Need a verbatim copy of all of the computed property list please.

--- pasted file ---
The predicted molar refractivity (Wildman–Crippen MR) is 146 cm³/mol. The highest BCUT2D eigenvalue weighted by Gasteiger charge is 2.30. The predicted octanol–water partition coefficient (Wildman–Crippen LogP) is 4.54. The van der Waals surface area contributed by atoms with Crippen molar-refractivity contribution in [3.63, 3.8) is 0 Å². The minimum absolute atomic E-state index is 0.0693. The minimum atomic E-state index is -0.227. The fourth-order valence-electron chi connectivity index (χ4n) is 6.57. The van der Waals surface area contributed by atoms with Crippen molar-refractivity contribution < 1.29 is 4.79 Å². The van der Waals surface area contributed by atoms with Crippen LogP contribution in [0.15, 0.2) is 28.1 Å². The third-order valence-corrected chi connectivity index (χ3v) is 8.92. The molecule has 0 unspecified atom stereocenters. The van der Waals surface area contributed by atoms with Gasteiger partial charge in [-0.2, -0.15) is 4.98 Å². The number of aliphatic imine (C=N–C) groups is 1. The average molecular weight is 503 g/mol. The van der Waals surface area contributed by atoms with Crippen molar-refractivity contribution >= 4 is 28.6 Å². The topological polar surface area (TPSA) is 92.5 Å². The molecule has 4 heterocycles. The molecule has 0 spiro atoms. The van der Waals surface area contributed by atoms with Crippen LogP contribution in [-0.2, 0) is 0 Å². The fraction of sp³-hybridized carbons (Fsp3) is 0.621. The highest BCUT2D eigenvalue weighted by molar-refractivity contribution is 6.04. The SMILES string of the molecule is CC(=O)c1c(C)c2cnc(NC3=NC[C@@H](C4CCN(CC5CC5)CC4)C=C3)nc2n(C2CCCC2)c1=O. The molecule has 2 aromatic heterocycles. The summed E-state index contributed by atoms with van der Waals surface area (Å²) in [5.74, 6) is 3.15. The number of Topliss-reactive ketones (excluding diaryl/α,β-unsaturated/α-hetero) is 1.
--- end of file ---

The predicted molar refractivity (Wildman–Crippen MR) is 146 cm³/mol. The highest BCUT2D eigenvalue weighted by Gasteiger charge is 2.30. The predicted octanol–water partition coefficient (Wildman–Crippen LogP) is 4.54. The van der Waals surface area contributed by atoms with Crippen molar-refractivity contribution in [3.63, 3.8) is 0 Å². The minimum absolute atomic E-state index is 0.0693. The minimum atomic E-state index is -0.227. The fourth-order valence-electron chi connectivity index (χ4n) is 6.57. The van der Waals surface area contributed by atoms with Crippen molar-refractivity contribution < 1.29 is 4.79 Å². The van der Waals surface area contributed by atoms with Crippen LogP contribution in [0.15, 0.2) is 28.1 Å². The third-order valence-corrected chi connectivity index (χ3v) is 8.92. The molecule has 0 unspecified atom stereocenters. The van der Waals surface area contributed by atoms with Gasteiger partial charge in [-0.2, -0.15) is 4.98 Å². The number of aliphatic imine (C=N–C) groups is 1. The average molecular weight is 503 g/mol. The van der Waals surface area contributed by atoms with Crippen molar-refractivity contribution >= 4 is 28.6 Å². The topological polar surface area (TPSA) is 92.5 Å². The molecule has 4 heterocycles. The molecule has 0 spiro atoms. The van der Waals surface area contributed by atoms with Crippen LogP contribution in [-0.2, 0) is 0 Å². The fraction of sp³-hybridized carbons (Fsp3) is 0.621. The highest BCUT2D eigenvalue weighted by molar-refractivity contribution is 6.04. The SMILES string of the molecule is CC(=O)c1c(C)c2cnc(NC3=NC[C@@H](C4CCN(CC5CC5)CC4)C=C3)nc2n(C2CCCC2)c1=O. The molecule has 2 aromatic heterocycles. The summed E-state index contributed by atoms with van der Waals surface area (Å²) in [5.74, 6) is 3.15. The number of Topliss-reactive ketones (excluding diaryl/α,β-unsaturated/α-hetero) is 1.